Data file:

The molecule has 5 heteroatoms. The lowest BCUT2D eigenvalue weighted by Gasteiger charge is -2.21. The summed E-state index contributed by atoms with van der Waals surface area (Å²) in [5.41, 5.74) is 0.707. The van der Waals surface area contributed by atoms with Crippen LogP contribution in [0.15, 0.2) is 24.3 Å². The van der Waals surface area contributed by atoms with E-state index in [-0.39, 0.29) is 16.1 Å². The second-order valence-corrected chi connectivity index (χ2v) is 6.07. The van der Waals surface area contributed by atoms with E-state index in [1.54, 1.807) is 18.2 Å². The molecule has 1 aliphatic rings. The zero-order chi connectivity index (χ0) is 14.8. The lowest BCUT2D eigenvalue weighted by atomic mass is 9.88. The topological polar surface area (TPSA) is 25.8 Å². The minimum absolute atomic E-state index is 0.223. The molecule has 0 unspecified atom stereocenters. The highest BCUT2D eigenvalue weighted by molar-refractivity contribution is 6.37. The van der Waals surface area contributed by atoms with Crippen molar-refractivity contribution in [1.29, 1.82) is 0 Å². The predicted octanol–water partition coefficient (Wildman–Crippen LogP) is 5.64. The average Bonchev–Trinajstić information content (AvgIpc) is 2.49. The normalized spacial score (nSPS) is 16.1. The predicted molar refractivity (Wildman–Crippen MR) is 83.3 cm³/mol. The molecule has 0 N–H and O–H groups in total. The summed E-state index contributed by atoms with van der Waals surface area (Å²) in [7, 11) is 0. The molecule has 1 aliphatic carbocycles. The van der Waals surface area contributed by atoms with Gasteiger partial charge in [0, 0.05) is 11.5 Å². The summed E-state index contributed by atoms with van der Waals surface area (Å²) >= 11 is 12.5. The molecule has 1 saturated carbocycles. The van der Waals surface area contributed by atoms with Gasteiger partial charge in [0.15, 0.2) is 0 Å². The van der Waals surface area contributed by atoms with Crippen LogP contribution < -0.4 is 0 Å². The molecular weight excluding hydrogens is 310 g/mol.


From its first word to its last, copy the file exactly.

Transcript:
The molecule has 5 heteroatoms. The lowest BCUT2D eigenvalue weighted by Gasteiger charge is -2.21. The summed E-state index contributed by atoms with van der Waals surface area (Å²) in [5.41, 5.74) is 0.707. The van der Waals surface area contributed by atoms with Crippen LogP contribution in [0.15, 0.2) is 24.3 Å². The van der Waals surface area contributed by atoms with E-state index in [-0.39, 0.29) is 16.1 Å². The second-order valence-corrected chi connectivity index (χ2v) is 6.07. The van der Waals surface area contributed by atoms with E-state index in [1.54, 1.807) is 18.2 Å². The molecule has 1 aliphatic rings. The zero-order chi connectivity index (χ0) is 14.8. The lowest BCUT2D eigenvalue weighted by atomic mass is 9.88. The topological polar surface area (TPSA) is 25.8 Å². The minimum absolute atomic E-state index is 0.223. The molecule has 0 unspecified atom stereocenters. The highest BCUT2D eigenvalue weighted by molar-refractivity contribution is 6.37. The van der Waals surface area contributed by atoms with Crippen molar-refractivity contribution in [1.29, 1.82) is 0 Å². The predicted octanol–water partition coefficient (Wildman–Crippen LogP) is 5.64. The average Bonchev–Trinajstić information content (AvgIpc) is 2.49. The normalized spacial score (nSPS) is 16.1. The predicted molar refractivity (Wildman–Crippen MR) is 83.3 cm³/mol. The molecule has 0 N–H and O–H groups in total. The summed E-state index contributed by atoms with van der Waals surface area (Å²) in [7, 11) is 0. The molecule has 1 aliphatic carbocycles. The van der Waals surface area contributed by atoms with Gasteiger partial charge in [0, 0.05) is 11.5 Å². The summed E-state index contributed by atoms with van der Waals surface area (Å²) >= 11 is 12.5. The molecule has 1 saturated carbocycles. The van der Waals surface area contributed by atoms with Gasteiger partial charge in [0.15, 0.2) is 0 Å². The van der Waals surface area contributed by atoms with Crippen LogP contribution < -0.4 is 0 Å². The molecular weight excluding hydrogens is 310 g/mol.